“‘Let Us make man in Our image, according to Our likeness… So God created man in His own image; in the image of God He created him; male and female He created them. Then God blessed them, and God said to them, ‘Be fruitful and multiply.’” 10

So God is an eternal family, an eternal relationship. Author Ty Gibson perspicaciously draws back the curtain on this divine mystery:

“Three is the essential numeric value of love. Where there is only one person, love cannot occur. Where there are two, each is the sole recipient of the other’s attention, giving place for self-absorption. But the moment there are three, each recipient of any one’s love must also humbly defer attention to the third party, and each is the third party to the other two. Pure selflessness can now occur by virtue of the fact that each one must love and be loved with both an exclusive and a divided interest. The pure biblical genius of identifying God as a triune fellowship rather than as an absolute singularity or even as a dualism, is convincing evidence that Bible is, in fact, the revelation of the one and only true God, whose essential nature is love.” 11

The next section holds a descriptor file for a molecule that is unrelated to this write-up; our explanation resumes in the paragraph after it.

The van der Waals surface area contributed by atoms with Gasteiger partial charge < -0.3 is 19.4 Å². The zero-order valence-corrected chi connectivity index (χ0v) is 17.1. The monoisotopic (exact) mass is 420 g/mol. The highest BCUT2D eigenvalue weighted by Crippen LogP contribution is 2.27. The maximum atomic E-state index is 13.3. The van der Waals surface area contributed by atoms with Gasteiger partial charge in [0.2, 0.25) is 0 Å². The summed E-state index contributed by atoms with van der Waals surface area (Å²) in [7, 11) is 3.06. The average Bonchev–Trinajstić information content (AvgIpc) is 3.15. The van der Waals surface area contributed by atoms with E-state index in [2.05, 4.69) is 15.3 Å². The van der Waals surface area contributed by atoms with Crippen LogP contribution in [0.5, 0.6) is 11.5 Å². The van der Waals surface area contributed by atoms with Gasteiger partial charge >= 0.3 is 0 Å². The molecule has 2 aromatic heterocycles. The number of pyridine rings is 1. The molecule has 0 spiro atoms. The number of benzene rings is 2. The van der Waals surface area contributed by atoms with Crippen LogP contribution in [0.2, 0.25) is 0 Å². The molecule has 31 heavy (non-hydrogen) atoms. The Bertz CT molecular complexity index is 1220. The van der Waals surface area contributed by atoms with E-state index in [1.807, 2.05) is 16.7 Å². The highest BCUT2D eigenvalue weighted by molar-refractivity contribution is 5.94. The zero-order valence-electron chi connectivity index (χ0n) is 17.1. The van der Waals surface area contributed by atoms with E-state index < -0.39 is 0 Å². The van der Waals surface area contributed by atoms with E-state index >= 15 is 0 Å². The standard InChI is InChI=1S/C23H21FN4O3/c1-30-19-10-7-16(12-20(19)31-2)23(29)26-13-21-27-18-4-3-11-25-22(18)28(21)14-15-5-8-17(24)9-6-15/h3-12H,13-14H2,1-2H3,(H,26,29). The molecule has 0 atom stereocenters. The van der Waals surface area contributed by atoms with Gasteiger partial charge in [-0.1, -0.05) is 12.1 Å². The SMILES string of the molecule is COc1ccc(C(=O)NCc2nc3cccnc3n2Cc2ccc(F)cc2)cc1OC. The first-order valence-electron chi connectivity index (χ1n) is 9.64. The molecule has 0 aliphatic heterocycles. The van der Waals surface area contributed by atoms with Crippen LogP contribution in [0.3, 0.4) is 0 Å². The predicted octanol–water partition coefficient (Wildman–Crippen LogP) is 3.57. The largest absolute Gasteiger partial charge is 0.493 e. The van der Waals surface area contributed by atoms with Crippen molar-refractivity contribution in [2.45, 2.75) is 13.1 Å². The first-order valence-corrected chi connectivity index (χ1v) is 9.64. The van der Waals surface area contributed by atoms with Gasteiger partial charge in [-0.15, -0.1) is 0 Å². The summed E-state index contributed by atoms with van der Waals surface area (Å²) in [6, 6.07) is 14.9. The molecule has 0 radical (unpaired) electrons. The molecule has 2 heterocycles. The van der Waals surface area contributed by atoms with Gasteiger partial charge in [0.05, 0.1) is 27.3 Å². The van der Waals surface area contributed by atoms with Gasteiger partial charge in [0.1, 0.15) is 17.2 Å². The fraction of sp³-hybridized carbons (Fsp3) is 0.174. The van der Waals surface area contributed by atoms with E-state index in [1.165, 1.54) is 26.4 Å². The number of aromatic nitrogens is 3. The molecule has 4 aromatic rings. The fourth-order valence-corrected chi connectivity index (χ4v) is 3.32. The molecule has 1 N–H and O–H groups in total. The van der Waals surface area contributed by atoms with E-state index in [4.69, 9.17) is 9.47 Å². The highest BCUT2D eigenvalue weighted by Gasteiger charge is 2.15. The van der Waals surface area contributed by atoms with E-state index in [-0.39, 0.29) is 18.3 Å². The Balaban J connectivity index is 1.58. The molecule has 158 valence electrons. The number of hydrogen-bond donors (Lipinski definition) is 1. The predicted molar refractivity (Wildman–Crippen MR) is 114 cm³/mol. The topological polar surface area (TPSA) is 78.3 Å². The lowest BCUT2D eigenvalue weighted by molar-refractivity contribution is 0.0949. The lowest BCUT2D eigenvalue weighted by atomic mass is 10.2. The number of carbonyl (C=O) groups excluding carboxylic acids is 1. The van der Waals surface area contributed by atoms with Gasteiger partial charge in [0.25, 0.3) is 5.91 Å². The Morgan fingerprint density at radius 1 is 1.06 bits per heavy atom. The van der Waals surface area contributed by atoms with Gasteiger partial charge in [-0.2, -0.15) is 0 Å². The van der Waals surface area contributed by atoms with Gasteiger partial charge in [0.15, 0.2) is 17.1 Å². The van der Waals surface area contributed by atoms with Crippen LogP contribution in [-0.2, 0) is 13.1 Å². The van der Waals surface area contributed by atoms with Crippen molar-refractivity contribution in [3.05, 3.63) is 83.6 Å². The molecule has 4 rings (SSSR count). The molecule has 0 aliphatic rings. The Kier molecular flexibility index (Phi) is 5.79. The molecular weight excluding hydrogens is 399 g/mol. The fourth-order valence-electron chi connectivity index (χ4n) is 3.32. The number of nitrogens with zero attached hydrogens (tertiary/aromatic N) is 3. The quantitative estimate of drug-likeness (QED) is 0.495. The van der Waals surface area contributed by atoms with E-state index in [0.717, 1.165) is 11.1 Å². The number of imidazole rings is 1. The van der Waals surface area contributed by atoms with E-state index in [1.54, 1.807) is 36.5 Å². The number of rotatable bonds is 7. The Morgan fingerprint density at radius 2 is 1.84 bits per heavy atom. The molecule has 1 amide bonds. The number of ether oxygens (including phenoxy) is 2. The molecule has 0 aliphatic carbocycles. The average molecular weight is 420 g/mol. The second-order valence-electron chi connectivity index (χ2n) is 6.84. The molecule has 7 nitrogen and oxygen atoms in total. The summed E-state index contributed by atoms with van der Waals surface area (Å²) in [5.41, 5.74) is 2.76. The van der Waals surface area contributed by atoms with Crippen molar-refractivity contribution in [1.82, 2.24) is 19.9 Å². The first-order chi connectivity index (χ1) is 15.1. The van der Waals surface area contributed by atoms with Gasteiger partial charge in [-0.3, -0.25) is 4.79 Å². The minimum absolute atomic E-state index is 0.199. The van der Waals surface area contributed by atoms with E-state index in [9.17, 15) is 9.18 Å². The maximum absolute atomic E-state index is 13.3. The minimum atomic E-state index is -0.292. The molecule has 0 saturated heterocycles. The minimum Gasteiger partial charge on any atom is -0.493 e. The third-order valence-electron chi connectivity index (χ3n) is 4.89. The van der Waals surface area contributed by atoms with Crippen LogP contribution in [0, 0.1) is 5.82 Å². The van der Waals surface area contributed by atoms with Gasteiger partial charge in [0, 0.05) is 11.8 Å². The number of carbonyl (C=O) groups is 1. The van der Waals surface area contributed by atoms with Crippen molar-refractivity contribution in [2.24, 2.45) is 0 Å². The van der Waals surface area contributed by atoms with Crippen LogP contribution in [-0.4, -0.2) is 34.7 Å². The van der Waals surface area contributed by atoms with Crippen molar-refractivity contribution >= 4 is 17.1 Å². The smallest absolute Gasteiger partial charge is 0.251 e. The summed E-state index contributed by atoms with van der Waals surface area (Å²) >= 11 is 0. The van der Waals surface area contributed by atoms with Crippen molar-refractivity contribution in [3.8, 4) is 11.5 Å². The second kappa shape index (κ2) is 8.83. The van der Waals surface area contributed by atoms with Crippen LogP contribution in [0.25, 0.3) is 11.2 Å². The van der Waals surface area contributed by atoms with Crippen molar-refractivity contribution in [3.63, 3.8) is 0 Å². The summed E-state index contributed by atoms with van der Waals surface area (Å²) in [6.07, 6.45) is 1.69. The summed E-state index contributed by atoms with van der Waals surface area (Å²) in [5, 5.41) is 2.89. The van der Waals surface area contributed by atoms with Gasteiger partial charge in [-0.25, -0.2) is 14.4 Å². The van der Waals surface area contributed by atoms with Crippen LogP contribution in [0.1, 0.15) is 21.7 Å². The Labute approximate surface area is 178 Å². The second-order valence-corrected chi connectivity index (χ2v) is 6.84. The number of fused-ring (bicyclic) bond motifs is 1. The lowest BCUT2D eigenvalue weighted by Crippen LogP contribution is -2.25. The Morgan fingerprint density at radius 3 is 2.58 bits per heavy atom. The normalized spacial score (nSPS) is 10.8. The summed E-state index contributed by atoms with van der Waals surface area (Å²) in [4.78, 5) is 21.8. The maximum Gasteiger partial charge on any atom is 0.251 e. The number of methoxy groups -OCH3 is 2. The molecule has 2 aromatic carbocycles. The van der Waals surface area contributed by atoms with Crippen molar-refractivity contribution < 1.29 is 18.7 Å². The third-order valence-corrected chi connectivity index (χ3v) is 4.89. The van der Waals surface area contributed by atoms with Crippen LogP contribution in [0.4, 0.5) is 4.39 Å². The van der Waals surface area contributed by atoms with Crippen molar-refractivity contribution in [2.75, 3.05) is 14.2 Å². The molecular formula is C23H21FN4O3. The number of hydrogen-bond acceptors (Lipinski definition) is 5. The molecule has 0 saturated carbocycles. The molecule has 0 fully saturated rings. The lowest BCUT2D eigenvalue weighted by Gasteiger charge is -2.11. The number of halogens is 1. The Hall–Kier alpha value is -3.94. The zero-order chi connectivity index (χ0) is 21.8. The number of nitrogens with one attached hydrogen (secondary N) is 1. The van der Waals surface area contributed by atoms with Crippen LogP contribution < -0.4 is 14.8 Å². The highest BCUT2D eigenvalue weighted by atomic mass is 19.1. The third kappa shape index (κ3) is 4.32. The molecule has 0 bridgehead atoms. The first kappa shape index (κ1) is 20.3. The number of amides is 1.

And Millard J. Erickson also captures this underpinning reality profoundly when he writes, “If reality is fundamentally physical, then the primary force binding it together is electromagnetic. If, however, reality is fundamentally social, then the most powerful constituting force is that which binds persons together, namely, love.” 12

That there is a physical component to life and reality, no one denies. And that there is a social imperative and beauty in life, no one can safely deny. Life is more than biology and reality is more than atoms. This can be denied, but not safely, and, what’s more, this denial cannot be lived.

As a pastor, I have been to many hospitals, bedsides, and funerals. I have heard many confessions and regrets aired in life’s last conscious, gasping moments, and yet I have never heard anyone confess to me that their great regret in life was that they spent altogether too much time with their family and friends.

Oh no, but I have heard, and more often than I’d care to remember, the opposite.

Because when the chips are down––when life’s remaining breaths can be numbered, when the gadgets and toys are seen for the meaningless things that they always were, when tomorrow’s NASDAQ numbers matter not at all, when the office has seen its last late night or long weekend, it always comes back to relationships.